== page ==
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8 Ways To Get Above The Crowd As An Online Freelance Artist

Let’s face it, despite all the positive aspects and the unlimited freedom, being an online freelance artist does have its flaws. Grabbing the actual target market’s attention being one of them. There are literally thousands – if not millions of artists from around the world struggling to get their works noticed so they can sell their services via the internet. In most cases though, only a few of them succeeded.

Yes, the online freelance competition is fierce and sometimes even unforgiving. This is why in order to survive or to even succeed, you need to act now. It’s not going to get easier, not ever. It’s going to take a lot more than just a BFA in your hand to take on the world (wide web) and earn a steady stream of income online.

So read on, below are several ways (based on my personal experience) to get your works up on the surface, get noticed by more prospective clients and eventually gain more revenue.

 

 

1.  Got talent? Great! Now let’s polish those computer skills!

First thing’s first. When it comes to digital art and design, raw talent is not everything. You have got to have all the necessary skills to make it work. If you are not computer savvy, you are way behind the others in this particular field. You also have to be very fluent in using some (or most) of the design softwares that’s relevant to your field. These skills can really boost up your artwork’s visual quality. Here’s a sad fact: really good artists without computer skills won’t last long in the fierce competition while the average artists with great computer skills will survive longer. In this business, only the talented and skillful artists prevail. So if you think you are still lacking the computer skills, you better start now and get yourself familiarized with the technology ASAP before you dive in any deeper.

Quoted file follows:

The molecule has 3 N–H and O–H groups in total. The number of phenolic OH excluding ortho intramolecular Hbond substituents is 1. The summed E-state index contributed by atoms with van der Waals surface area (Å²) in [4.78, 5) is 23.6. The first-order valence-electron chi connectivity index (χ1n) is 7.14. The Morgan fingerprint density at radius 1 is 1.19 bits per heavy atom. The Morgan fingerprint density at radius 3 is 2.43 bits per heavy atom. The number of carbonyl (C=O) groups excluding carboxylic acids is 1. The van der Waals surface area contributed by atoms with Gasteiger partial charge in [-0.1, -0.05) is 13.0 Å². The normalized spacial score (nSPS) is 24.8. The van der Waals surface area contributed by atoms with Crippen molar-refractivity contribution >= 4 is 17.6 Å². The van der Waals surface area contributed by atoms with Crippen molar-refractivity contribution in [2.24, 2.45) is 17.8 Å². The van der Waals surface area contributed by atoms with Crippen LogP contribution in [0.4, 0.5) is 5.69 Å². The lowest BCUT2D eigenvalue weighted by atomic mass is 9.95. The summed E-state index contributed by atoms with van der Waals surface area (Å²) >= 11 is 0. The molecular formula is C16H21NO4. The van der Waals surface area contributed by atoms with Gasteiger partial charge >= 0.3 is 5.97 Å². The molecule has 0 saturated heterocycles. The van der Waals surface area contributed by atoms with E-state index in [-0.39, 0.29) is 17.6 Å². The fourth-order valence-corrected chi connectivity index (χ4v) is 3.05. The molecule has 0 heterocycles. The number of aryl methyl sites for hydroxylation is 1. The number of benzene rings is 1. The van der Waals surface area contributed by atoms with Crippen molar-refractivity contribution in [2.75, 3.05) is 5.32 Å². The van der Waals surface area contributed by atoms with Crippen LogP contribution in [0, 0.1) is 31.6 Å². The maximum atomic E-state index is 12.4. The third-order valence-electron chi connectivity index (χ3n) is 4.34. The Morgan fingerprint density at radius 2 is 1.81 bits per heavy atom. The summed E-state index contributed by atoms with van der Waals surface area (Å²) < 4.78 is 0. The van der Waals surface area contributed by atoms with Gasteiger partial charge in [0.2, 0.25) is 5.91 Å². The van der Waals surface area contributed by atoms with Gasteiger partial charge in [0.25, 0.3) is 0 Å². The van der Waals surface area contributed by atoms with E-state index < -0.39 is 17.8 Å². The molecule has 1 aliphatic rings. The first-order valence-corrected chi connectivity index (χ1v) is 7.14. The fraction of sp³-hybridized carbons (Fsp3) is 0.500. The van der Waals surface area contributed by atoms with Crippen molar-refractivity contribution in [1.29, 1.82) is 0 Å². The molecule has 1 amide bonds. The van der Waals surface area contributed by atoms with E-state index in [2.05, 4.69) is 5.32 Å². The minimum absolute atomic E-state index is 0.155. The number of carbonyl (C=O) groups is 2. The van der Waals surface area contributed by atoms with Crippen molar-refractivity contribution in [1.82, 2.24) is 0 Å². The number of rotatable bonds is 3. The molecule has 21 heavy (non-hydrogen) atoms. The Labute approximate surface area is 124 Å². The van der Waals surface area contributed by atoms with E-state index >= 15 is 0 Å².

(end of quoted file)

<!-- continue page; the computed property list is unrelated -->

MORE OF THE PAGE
2.  Practice speaking (or writing) in English.

Let’s face it, English is still considered the most influential language used in the world (wide web). This means if you want to gain from this online business you have to learn to speak (or at least write) the language so you’ll be able to understand the job brief and to be able to deliver a great presentation of your work to your clients. Sometimes it’s not that simple, I know. Being born and raised in Indonesia, I know all the bitterness for not being able to speak / write English fluently. Heck my English grammar still sucks, but at least I can get my message across most of the time now.

 

3.  Ditch your resume, show off your portfolio online.

Seriously, in the (online) graphic design business, only a few conservative guys still read personal resumes or CVs. If I was a prospective client looking to hire a freelance graphic designer via the web, I couldn’t care less about his / her long resume because it won’t tell me zip about his talent, skills or abilities. Instead, I will ask him for some visual proof by showing me his online portfolio. A personal website that displays his most recent works will do great. Yep, a website. We’re talking online business in this day and age here, so online portfolio showcase is a must! If you don’t know how or don’t have the time to design your very own personal website to show off your works, there are lots of free sites out there that you can register to and put up your works there for free. (Check out DeviantArt, Coroflot, FigDig, Carbonmade or Behance Network). This can be very helpful for beginners who want to look professional from day one.

 

4.  Contests and spec works FTW!